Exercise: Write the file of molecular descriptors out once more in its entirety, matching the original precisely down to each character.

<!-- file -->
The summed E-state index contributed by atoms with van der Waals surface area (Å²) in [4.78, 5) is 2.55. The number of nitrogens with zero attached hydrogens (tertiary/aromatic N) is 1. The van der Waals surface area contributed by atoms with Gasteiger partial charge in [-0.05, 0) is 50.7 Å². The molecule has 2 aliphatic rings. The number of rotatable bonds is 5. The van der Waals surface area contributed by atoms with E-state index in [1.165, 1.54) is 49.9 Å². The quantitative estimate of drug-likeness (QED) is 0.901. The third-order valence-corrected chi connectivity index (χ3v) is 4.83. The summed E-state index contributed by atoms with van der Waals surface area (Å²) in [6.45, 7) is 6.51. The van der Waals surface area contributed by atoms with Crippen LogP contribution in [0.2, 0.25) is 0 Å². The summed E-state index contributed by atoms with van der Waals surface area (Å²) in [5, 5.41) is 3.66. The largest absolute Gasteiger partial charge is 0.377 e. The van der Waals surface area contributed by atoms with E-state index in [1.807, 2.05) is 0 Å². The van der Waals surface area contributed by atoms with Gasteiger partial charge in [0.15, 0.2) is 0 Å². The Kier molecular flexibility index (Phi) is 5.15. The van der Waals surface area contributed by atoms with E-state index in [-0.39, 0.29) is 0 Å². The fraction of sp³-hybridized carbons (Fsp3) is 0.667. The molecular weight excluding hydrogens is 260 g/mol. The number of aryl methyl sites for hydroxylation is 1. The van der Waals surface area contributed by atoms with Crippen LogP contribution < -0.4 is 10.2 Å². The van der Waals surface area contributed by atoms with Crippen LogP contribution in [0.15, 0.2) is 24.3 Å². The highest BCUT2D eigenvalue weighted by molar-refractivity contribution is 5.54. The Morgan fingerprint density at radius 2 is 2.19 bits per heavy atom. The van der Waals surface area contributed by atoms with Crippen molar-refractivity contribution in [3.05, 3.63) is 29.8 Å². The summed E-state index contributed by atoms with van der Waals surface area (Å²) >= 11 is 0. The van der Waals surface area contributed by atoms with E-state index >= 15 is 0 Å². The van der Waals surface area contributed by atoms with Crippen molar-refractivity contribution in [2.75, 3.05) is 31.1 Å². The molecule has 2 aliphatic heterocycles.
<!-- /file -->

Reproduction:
The summed E-state index contributed by atoms with van der Waals surface area (Å²) in [4.78, 5) is 2.55. The number of nitrogens with zero attached hydrogens (tertiary/aromatic N) is 1. The van der Waals surface area contributed by atoms with Gasteiger partial charge in [-0.05, 0) is 50.7 Å². The molecule has 2 aliphatic rings. The number of rotatable bonds is 5. The van der Waals surface area contributed by atoms with E-state index in [1.165, 1.54) is 49.9 Å². The quantitative estimate of drug-likeness (QED) is 0.901. The third-order valence-corrected chi connectivity index (χ3v) is 4.83. The summed E-state index contributed by atoms with van der Waals surface area (Å²) in [6.45, 7) is 6.51. The van der Waals surface area contributed by atoms with Crippen LogP contribution in [0.2, 0.25) is 0 Å². The summed E-state index contributed by atoms with van der Waals surface area (Å²) in [5, 5.41) is 3.66. The largest absolute Gasteiger partial charge is 0.377 e. The van der Waals surface area contributed by atoms with E-state index in [1.807, 2.05) is 0 Å². The van der Waals surface area contributed by atoms with Gasteiger partial charge in [0.15, 0.2) is 0 Å². The Kier molecular flexibility index (Phi) is 5.15. The van der Waals surface area contributed by atoms with E-state index in [-0.39, 0.29) is 0 Å². The fraction of sp³-hybridized carbons (Fsp3) is 0.667. The molecular weight excluding hydrogens is 260 g/mol. The number of aryl methyl sites for hydroxylation is 1. The van der Waals surface area contributed by atoms with Crippen LogP contribution < -0.4 is 10.2 Å². The van der Waals surface area contributed by atoms with Crippen LogP contribution in [0.15, 0.2) is 24.3 Å². The highest BCUT2D eigenvalue weighted by molar-refractivity contribution is 5.54. The Morgan fingerprint density at radius 2 is 2.19 bits per heavy atom. The van der Waals surface area contributed by atoms with Crippen molar-refractivity contribution in [3.05, 3.63) is 29.8 Å². The summed E-state index contributed by atoms with van der Waals surface area (Å²) >= 11 is 0. The van der Waals surface area contributed by atoms with E-state index >= 15 is 0 Å². The van der Waals surface area contributed by atoms with Crippen molar-refractivity contribution in [2.75, 3.05) is 31.1 Å². The molecule has 2 aliphatic heterocycles.